Saturday, July 12, 2014

Corn Cob Syrup

After I cut off and canned my corn, I made corn cob syrup from the cobs...

I put all the cobs in my bid stockpot and covered them with water... brought the water to a boil, lowered the heat and simmered them, covered, for two hours.

I then drained the liquid into another pot and discarded the cobs.

 I then added sugar to the "corn juice," adding one part sugar to two parts liquid... for example, I ended up with 13 cups of juice, so I added 6 and a half cups of sugar... white or brown sugar may be used... I used half white and half brown sugar... more brown sugar will result in a darker "corn syrup" and all white sugar will make a light, almost clear syrup.

I stirred in the sugar(s), brought the mixture to a boil, and boiled gently until the mixture reduced and thickened to a syrup consistency.

Meanwhile, I washed, sterilized, and heated my jars and lids (I used half pint jars).

Once my syrup had reached the thickness I wanted, I added a little vanilla extract (optional) and filled my jars, leaving a half inch headspace.

I wiped the jar rims with a damp cloth and tightened on my lids to fingertip tightness.

I processed my jars in a boiling water bath (covering the jars with water) for 10 minutes.

After processing, I removed the jars of syrup using my jar lifter and set them on a folded dish towel on the counter to cool and to listen for the PING of each successfully sealed jar.

The syrup will be yummy on pancakes or waffles... and I'm sure there are other uses I haven't come up with yet!

Mr. G said, "Baby, you used that corn from the Rooter to the Tooter!"

I even saved the silks for a medicinal tincture! But that's another story for another day!

Sunday, July 6, 2014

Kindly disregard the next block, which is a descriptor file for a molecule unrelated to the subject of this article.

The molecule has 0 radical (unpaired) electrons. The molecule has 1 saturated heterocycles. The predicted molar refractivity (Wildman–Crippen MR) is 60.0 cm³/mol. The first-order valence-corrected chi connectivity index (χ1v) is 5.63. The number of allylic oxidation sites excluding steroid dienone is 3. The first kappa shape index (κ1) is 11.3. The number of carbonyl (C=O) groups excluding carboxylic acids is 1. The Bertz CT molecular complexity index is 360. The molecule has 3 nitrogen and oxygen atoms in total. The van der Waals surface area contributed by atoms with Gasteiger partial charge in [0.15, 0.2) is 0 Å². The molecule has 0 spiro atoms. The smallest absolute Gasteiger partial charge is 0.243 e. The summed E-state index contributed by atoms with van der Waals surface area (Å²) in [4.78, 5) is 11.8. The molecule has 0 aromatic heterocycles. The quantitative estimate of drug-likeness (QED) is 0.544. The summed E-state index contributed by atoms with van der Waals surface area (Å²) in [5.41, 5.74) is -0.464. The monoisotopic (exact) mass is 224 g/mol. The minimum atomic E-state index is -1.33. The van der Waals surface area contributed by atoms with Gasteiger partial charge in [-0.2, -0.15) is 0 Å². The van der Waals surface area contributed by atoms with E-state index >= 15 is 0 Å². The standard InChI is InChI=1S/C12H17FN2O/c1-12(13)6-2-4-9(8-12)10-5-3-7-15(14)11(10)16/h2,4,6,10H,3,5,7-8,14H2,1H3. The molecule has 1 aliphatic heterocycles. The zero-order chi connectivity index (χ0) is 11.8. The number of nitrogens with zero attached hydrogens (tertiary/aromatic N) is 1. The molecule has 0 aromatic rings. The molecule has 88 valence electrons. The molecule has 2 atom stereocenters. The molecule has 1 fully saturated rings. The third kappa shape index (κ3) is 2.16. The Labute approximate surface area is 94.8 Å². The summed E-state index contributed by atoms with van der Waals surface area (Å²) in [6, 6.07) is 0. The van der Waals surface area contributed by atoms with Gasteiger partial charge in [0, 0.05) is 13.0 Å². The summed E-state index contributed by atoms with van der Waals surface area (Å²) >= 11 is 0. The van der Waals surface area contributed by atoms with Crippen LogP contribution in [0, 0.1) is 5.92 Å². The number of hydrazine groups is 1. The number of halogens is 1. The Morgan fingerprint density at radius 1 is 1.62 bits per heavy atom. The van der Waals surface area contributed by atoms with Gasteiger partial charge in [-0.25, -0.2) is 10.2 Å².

Canning Corn

Honestly, I don't usually can corn... it freezes so nicely and is much less work to freeze than it is to can... but alas, I have no more freezer space and a bushel of beautiful sweet "peaches and cream" corn... so I canned it.

I'm also really really lousy at cutting corn off the cob... Mr. G bought me this handy dandy corn cutter made by OXO that helped TREMENDOUSLY! But I'm still pretty lousy at it.

To make cream corn, you take a knife and barely cut the tops off the corn kernels, then you take the knife edge and scrape all the goodness (milk)... I remember my Nanny Sensing (my Mom's mom) making cream corn by the bushel when I was a kid... she would have corn all over the counter, the wall behind the counter, down her apron, and even on her glasses as she worked.

To make whole kernel corn, you cut the... you guessed it... whole kernel! off the cob.

I think I do something in between when I cut off corn... I cut MOST of the kernel off... and then I can't stand leaving anything behind, so I scrape the cob with a knife edge and get the rest... It's the best I can do... and I like corn that way, so we're all happy!

HOWEVER you take your corn off the cob, canning it is the same way.

I cold packed my corn... which means I cut it off the cob and then put it in the jars without heating it up or anything.

Before I was ready to pack my corn, I got my jars and lids nice and hot by putting them in boiling water on the stove for 10 minutes or so.

I've heard horror stories about canning corn... overcooking, even burning those golden kernels... I learned that the trick is NOT to pack the corn in the jars too tight, allowing room for plenty of water.

I canned my corn in pints... I packed, VERY LOOSELY, my raw corn into my hot, sterilized jars. Don't press it down, shake it down, NUTHIN'! Just loosely ladle it into the jar.

Then poured in boiling water to fill the jar, leaving a half-inch headspace. I added a half teaspoon of canning salt (this step is, of course, optional).

I wiped the jar rim with a damp cloth.

Then a tightened my hot lids on to fingertip tightness.

I processed my pints of corn in my pressure canner at 10 lbs. pressure for 55 minutes. (Corn is a low-acid food and MUST be pressure canned, no way 'round it, corn spoils way to easily to take any chances)

After the corn processed and the canner cooled down and the pressure in my canner dropped naturally and on its own to zero, I removed the jars using my jar lifter and set them on a folded dish towel on the counter to cool... and to listen for the PING of each successfully sealed jar.


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